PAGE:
“Our problem now is one of distraction-from our ever-present technology and its ability to deliver communication and information to us in unlimited ways all the time. This, in turn, has created expectations of immediate and constant availability, further fueling our need to stay connected, and therefore, our constant distraction. And since distraction is our problem, “time management” is not the solution. The antidote to distraction is attention. Our ability to manage our attention is our most important defense against a world that is constantly conspiring to steal it.”
2. The assault on attention and how key it is to living meaningful lives
“Attention is now our most valuable commodity.”
“to live the lives we really want to live, what we actually need to master is managing our attention.”
“we’re now in a new world. A world that is never ‘off.’ A world where there will always be more work, streaming, or socializing we can instantly access to fill our time.”
She talks about the technology that helps us in our personal and professional lives, such as computers and tablets and smartphones, but notes:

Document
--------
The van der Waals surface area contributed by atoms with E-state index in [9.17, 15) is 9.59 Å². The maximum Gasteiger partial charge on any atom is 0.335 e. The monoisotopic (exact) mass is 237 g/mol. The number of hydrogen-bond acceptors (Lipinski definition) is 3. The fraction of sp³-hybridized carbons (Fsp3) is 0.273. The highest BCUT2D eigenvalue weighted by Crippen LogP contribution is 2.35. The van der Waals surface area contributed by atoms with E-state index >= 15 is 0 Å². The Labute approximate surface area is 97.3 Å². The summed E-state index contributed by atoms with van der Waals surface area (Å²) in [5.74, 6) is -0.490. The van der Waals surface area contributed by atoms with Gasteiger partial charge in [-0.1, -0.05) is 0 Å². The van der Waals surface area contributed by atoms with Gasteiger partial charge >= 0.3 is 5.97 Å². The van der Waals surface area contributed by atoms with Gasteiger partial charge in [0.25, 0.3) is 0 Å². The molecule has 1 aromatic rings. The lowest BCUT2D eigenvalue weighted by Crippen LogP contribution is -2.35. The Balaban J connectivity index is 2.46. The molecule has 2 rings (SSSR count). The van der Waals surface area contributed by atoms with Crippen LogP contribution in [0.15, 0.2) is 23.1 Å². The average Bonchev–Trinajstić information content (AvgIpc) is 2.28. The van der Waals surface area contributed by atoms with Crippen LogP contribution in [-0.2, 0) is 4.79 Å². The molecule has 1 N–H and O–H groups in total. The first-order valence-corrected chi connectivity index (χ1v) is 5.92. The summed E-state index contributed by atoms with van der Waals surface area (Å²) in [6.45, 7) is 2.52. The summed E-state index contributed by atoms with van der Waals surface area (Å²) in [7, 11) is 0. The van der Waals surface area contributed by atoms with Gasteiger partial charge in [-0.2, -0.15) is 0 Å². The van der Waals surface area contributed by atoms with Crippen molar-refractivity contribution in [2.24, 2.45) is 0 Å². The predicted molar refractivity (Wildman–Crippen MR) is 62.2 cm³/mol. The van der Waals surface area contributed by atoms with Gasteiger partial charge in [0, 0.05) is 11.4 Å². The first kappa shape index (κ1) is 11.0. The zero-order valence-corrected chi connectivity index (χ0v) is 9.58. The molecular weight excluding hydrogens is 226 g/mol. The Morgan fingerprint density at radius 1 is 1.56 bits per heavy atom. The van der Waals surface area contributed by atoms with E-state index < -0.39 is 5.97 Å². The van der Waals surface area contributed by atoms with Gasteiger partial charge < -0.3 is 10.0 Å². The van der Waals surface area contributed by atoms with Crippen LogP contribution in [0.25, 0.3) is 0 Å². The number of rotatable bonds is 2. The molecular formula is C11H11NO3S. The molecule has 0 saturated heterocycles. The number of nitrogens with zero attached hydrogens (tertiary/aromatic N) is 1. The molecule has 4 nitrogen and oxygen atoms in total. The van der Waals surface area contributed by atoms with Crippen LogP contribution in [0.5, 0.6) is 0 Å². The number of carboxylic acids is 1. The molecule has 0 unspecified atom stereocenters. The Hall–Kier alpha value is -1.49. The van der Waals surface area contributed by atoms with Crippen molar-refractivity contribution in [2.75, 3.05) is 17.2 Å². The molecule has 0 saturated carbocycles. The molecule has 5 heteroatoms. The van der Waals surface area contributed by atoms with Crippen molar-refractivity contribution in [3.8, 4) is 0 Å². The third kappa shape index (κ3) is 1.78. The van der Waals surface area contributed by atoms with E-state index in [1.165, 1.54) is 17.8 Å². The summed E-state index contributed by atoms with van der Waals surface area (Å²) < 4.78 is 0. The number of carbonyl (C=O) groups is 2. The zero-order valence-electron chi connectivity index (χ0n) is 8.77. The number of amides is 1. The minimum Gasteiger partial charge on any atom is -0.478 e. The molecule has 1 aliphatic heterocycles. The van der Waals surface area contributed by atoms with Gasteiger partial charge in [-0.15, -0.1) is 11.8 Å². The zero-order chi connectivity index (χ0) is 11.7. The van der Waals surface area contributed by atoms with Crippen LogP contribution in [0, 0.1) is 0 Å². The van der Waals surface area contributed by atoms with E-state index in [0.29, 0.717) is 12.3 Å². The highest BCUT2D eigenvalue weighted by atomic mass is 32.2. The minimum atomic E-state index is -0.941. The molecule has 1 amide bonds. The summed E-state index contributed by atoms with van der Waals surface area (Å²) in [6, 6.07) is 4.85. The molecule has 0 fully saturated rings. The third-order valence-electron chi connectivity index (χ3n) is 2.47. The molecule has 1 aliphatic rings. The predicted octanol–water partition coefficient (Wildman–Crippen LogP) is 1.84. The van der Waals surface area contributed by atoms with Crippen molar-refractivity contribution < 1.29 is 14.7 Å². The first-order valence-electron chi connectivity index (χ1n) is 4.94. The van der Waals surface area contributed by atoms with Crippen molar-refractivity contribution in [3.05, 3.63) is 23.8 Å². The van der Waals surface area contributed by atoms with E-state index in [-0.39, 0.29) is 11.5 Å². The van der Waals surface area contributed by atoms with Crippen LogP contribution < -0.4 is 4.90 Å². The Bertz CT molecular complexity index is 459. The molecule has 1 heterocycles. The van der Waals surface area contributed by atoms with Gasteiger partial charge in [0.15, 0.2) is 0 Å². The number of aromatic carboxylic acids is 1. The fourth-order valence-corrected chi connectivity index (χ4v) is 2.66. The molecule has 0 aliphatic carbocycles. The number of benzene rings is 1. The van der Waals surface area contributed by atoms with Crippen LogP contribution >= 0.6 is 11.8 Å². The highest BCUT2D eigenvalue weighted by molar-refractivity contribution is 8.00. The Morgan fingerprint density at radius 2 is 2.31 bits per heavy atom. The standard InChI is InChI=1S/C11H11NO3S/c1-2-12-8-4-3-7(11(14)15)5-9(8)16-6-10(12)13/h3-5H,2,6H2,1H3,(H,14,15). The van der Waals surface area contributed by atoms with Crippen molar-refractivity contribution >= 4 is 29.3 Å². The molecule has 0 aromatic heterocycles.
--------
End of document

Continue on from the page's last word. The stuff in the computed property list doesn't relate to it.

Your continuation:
“those devices, and the content we view on them, are intentionally designed to steal your attention. . . . The job of the internet is to keep you on the internet.”
She looks at the ways the internet and our connected devices use a scientific understanding of the way the brain works to keep us virtually addicted to them, and looks at the negative impacts:
“When you change what you’re doing in response to every incoming distraction, you never get the quiet, uninterrupted time you need to get in ‘flow’–that immersive, highly focused state where you both do your best work and feel most satisfied by your work.”
“if part of your attention is always lured away by these distractions, your mind never gets the calm, restful time it needs to recharge. As a result, you get cranky, impatient, and scattered [sound familiar??!], and your judgment, learning, creativity, and problem-solving suffer.”
This really resonated with me. Since most of the most important things I do, and the most important goals I have, require me to exercise good judgment, effective learning, creating, and problem-solving, knowing that the constant distraction impairs all of them is eye-opening, and I’m motivated to figure out what to do about it.